Toxic epidermal necrolysis is a life-threatening skin disorder characterized by blistering and peeling of the skin. This condition can be caused by a reaction to certain drugs, including antibiotics or anticonvulsives, but about one-third of all cases of toxic epidermal necrolysis do not have an identifiable cause.
Toxic epidermal necrolysis causes the skin to peel in sheets, leaving large, raw areas. The loss of skin allows fluids and salts to ooze from the damaged areas, and the exposed areas can become infected.
The following are the most common symptoms of toxic epidermal necrolysis. However, each child may experience symptoms differently.
The symptoms of toxic epidermal necrolysis may resemble other skin conditions. Always consult a physician for the correct diagnosis.
This disease progresses fast, usually within 3 days. Treatment usually includes hospitalization, often in the burn unit. If a medication is causing the skin reaction, it is immediately discontinued.
Specific treatment for toxic epidermal necrolysis will be determined based on:
Treatment may include one or more of the following:
The Division of Dermatology at Children's National Hospital continues to expand services as more families seek our expertise in the diagnosis and treatment of disorders of the skin, hair and nails.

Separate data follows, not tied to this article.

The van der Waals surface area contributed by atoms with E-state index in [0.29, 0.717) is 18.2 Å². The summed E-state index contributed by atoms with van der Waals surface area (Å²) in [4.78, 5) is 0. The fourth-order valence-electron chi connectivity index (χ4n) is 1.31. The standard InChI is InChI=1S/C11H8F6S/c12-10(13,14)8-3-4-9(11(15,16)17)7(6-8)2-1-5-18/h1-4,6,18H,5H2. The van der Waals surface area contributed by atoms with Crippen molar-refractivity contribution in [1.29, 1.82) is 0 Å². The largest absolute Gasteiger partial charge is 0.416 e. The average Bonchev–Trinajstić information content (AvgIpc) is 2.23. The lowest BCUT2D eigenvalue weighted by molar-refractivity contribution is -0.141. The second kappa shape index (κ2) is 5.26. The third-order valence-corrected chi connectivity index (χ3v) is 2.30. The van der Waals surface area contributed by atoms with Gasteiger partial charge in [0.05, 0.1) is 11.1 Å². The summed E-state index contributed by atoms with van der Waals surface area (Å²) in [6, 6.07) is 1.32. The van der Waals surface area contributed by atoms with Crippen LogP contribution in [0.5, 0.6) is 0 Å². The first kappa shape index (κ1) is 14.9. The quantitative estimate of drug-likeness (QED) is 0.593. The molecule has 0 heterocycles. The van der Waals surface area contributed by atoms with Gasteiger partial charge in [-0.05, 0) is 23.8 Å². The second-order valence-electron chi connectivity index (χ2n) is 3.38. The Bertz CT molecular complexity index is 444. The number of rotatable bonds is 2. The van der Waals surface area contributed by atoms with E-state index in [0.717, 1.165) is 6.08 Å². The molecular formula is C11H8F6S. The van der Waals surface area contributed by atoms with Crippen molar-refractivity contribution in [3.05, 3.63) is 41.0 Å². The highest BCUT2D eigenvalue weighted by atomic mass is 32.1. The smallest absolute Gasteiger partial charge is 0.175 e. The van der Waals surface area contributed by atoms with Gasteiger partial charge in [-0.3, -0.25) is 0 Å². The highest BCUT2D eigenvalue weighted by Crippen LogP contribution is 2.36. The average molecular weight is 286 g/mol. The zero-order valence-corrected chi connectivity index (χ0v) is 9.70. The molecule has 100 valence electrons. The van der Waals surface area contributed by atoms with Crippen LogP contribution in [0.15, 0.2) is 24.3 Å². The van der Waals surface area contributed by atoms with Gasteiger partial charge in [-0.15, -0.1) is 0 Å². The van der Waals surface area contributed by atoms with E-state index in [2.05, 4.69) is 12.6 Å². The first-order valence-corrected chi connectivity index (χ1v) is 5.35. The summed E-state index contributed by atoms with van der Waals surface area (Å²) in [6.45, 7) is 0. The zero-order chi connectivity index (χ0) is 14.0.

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Children’s National Hospital patients can receive expert, specialty care, at our outpatient centers throughout Maryland, Virginia and the District of Columbia. Our Montgomery County location has a variety of services that provide children with a range of care options, including dermatology, gastroenterology and neurosurgery, among others.
Located within Children's National Health System, the Regional Outpatient Centers' administrative offices support outreach to the community and facilitates hospital department participation in the program. The Regional Outpatient Centers offer Children's specialists in a neighborhood setting around the region.
Children's National Hospital Outpatient Centers offer patients access to expert, specialty care throughout Maryland, Virginia and the District of Columbia. Your child can receive care in a number of specialties at our Friendship Heights location, including dermatology, nutrition and psychiatry, among others.
Impetigo is a superficial infection of the skin caused by bacteria. The lesions are often grouped together, have a red base, and are open but close over to form a honey-colored crust.